Share Page

Atlanta Constitution: Tuesday, August 19, 1890 - Page 1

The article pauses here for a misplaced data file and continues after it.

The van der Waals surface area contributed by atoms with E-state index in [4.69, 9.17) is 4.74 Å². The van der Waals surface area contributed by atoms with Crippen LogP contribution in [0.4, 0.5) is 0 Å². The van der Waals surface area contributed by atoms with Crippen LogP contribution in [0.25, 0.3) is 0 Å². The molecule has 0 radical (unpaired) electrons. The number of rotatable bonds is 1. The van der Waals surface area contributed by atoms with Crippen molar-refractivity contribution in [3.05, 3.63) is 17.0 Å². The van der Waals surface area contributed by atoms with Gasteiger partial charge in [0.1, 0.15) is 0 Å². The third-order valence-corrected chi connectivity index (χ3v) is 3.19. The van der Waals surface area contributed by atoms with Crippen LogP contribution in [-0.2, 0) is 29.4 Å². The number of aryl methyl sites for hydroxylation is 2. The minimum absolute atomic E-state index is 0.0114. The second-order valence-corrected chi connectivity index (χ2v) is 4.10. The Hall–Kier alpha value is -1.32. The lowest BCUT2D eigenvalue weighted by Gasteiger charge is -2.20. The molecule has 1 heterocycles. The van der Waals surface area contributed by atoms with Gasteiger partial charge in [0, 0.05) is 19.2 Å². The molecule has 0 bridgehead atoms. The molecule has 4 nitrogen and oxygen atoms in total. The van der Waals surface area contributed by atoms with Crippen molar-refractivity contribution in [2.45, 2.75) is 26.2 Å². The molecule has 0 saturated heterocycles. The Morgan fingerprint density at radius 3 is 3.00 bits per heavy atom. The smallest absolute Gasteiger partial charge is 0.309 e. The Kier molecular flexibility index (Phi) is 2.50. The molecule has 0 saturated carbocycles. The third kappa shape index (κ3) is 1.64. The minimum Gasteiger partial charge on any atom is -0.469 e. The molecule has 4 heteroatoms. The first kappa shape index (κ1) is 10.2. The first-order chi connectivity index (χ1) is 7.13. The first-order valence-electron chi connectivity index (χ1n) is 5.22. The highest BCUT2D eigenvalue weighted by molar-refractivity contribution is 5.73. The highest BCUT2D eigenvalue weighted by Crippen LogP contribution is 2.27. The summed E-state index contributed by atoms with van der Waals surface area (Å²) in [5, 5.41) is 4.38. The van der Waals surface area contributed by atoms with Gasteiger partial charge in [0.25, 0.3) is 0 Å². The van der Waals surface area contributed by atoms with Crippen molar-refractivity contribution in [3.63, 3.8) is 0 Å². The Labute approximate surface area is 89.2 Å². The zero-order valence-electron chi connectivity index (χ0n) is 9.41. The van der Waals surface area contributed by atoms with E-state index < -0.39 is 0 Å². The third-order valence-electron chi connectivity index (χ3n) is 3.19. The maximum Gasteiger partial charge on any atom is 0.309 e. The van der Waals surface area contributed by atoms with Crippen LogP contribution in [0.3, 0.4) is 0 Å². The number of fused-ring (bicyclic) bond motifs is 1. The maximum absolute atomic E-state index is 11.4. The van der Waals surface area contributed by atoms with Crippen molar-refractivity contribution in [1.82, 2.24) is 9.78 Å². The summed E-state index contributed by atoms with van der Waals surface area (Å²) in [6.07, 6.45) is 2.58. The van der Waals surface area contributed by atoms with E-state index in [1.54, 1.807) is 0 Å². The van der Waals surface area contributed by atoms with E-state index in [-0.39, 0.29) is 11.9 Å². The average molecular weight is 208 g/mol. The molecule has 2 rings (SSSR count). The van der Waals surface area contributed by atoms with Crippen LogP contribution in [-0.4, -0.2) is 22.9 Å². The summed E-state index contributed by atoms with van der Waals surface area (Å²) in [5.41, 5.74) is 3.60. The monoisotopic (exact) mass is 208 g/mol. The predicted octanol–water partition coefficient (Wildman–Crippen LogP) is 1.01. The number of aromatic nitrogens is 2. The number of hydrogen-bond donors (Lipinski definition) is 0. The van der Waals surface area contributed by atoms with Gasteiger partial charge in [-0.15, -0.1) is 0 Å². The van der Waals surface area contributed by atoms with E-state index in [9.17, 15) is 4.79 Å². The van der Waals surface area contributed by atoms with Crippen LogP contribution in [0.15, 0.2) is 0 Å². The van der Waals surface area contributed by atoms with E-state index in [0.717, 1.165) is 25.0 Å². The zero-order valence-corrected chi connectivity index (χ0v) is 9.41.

Get 1 more page view just for clicking

to like us on Facebook